Wednesday, June 20, 2018
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Some of the Life lessons of the Quran on resilience and keeping the focus on the long term

By Gulled Ali

One of, if not the most powerful Surahs (Chapters) in the Quran which also happens to be one of my favorite is Suratul Kahf.

In addition to this particularly amazing Chapter having a unique flavor of its own, if one was to reflect deep enough onto the contents embodied within, the avid reader will pretty much observe thereon the fact that it also touches on a substantial number of strategic fronts having to do with what could arguably be identified as serving the essence of our living, the most noteworthy of which include the following:

1) Faith: This is reflected in the incident relating to the young boys in the cave.

2) Wealth: The Test of Wealth is covered in the story which occurred between the two farmer friends one of whom, while having been endowed with riches and prosperity, and instead of showing gratitude turned out to be ungrateful and were later, as a result, made to endure the consequences of his kufr (disbelief) by having it all snatched away.

3) Knowledge: This event is mentioned in the episode relating to the encounter between Prophet Musa Caleyhi Salaam and Khidr; where Khidr here is portrayed to be a man blessed with divine insight and Musa (AS) follows to learn from the knowledge he’d been given, and last but by no means least;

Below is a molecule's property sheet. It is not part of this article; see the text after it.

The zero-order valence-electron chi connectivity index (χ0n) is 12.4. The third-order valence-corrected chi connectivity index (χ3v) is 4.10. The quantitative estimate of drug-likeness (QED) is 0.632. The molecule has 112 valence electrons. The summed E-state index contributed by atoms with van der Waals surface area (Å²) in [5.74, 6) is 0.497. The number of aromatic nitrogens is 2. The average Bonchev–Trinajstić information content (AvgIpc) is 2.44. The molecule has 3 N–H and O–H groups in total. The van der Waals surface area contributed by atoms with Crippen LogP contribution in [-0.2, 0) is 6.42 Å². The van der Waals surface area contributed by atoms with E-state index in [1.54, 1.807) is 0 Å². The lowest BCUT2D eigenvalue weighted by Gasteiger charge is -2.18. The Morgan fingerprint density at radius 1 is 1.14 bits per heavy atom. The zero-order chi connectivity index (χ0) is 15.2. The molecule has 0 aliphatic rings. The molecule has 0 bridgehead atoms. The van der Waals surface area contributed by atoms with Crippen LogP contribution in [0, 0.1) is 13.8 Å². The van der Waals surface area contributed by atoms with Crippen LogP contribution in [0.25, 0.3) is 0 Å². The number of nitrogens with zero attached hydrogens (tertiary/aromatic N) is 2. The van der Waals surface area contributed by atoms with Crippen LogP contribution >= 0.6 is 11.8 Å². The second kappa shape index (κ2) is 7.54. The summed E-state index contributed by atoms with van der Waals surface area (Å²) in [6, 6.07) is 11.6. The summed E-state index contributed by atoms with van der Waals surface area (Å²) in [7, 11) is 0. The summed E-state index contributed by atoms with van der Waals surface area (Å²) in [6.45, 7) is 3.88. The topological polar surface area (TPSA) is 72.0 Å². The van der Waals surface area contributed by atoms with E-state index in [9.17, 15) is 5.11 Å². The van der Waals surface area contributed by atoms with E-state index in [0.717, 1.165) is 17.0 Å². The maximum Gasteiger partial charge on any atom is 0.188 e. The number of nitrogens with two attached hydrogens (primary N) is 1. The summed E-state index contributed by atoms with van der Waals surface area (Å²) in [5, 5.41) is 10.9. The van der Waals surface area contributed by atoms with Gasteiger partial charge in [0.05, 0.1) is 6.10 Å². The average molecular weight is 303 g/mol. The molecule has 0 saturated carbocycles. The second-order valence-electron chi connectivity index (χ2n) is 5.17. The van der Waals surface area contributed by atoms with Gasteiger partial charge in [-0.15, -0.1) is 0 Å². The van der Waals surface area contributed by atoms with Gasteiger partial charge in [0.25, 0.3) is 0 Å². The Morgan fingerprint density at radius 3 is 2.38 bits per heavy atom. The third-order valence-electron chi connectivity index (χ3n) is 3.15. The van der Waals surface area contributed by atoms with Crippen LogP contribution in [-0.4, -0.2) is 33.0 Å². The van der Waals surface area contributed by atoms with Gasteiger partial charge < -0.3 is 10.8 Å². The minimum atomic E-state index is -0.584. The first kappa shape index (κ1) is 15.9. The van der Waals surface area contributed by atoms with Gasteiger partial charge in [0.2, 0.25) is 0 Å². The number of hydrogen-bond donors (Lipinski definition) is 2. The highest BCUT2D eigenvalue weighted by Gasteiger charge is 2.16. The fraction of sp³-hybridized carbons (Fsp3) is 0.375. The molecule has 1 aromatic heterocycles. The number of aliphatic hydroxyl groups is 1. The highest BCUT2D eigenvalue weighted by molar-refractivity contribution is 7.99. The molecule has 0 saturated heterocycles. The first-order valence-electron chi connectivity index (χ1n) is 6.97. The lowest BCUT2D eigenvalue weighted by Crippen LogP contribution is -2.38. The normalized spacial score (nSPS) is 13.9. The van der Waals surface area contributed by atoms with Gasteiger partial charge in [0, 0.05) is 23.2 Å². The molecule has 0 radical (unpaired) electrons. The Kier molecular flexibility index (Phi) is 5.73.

4) The Test of Power and Authority discussed in the story of Dul Qarneyn.

While it is very much infeasible – given the space constraint –  that I discuss in detail the entire four (4) events, I will focus on an assortment of subordinate issues pertaining to the broader adventure Prophet Musa (AS) and Khidr embarked on and the relevance its aftermath or the interpretations of it rather, bears on our present-day circumstances, be it individually or on a societal basis.

After Musa (AS), who had just been through an exhausting long journey through the seas, and Khidr cross paths, they immediately set out on what’d been more or less a unique adventure during the course of which a number of interesting events happen where in one instance Khidr submerges the very ship that had taken them aboard.

Dismayed by what he’d just witnessed, Musa (AS) asks for an explanation but to no avail.

Continuing on, they come across a kid but Khidr, without reluctance, goes on to kill the poor thing. Outraged yet again by the malignant nature of his actions and the blatant murder of an innocent child, Musa (AS) demands an answer, however gets none.

Going further, they proceed until they have reached a town the people of which refuse to host or offer Musa (AS) and Khidr hospitality. It goes without saying both men are rejected right away.

Khidr, meanwhile, spots a wall that is about to break apart/down and hurries on to put it back in place, fixing it in the process. Musa (AS) after seeing the wall set up straight, retroactively recommends to Khidr that it was indeed legitimate and justified for him to earn a wage for his work should he wished for it.